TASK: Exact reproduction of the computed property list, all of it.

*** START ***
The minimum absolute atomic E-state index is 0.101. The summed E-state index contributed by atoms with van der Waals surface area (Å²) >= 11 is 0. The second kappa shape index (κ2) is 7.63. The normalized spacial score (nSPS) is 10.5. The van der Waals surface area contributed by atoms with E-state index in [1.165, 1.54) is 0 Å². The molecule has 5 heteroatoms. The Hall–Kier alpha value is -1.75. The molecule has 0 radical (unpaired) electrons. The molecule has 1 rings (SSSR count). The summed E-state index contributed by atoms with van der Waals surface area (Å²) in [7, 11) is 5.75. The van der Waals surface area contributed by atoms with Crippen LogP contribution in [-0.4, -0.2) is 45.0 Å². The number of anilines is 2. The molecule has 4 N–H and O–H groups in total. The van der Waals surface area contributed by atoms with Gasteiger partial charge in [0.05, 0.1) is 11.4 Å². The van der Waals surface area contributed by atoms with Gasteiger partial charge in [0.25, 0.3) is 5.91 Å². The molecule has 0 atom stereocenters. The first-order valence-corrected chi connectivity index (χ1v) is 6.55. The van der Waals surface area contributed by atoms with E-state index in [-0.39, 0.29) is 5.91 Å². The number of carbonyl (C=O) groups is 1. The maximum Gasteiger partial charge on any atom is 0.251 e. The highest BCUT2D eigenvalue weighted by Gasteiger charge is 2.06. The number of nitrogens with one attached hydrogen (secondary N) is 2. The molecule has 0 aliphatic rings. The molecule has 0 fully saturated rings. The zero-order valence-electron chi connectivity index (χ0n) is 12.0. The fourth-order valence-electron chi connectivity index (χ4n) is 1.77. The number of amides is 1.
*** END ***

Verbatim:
The minimum absolute atomic E-state index is 0.101. The summed E-state index contributed by atoms with van der Waals surface area (Å²) >= 11 is 0. The second kappa shape index (κ2) is 7.63. The normalized spacial score (nSPS) is 10.5. The van der Waals surface area contributed by atoms with E-state index in [1.165, 1.54) is 0 Å². The molecule has 5 heteroatoms. The Hall–Kier alpha value is -1.75. The molecule has 0 radical (unpaired) electrons. The molecule has 1 rings (SSSR count). The summed E-state index contributed by atoms with van der Waals surface area (Å²) in [7, 11) is 5.75. The van der Waals surface area contributed by atoms with Crippen LogP contribution in [-0.4, -0.2) is 45.0 Å². The number of anilines is 2. The molecule has 4 N–H and O–H groups in total. The van der Waals surface area contributed by atoms with Gasteiger partial charge in [0.05, 0.1) is 11.4 Å². The van der Waals surface area contributed by atoms with Gasteiger partial charge in [0.25, 0.3) is 5.91 Å². The molecule has 0 atom stereocenters. The first-order valence-corrected chi connectivity index (χ1v) is 6.55. The van der Waals surface area contributed by atoms with E-state index in [-0.39, 0.29) is 5.91 Å². The number of carbonyl (C=O) groups is 1. The maximum Gasteiger partial charge on any atom is 0.251 e. The highest BCUT2D eigenvalue weighted by Gasteiger charge is 2.06. The number of nitrogens with one attached hydrogen (secondary N) is 2. The molecule has 0 aliphatic rings. The molecule has 0 fully saturated rings. The zero-order valence-electron chi connectivity index (χ0n) is 12.0. The fourth-order valence-electron chi connectivity index (χ4n) is 1.77. The number of amides is 1.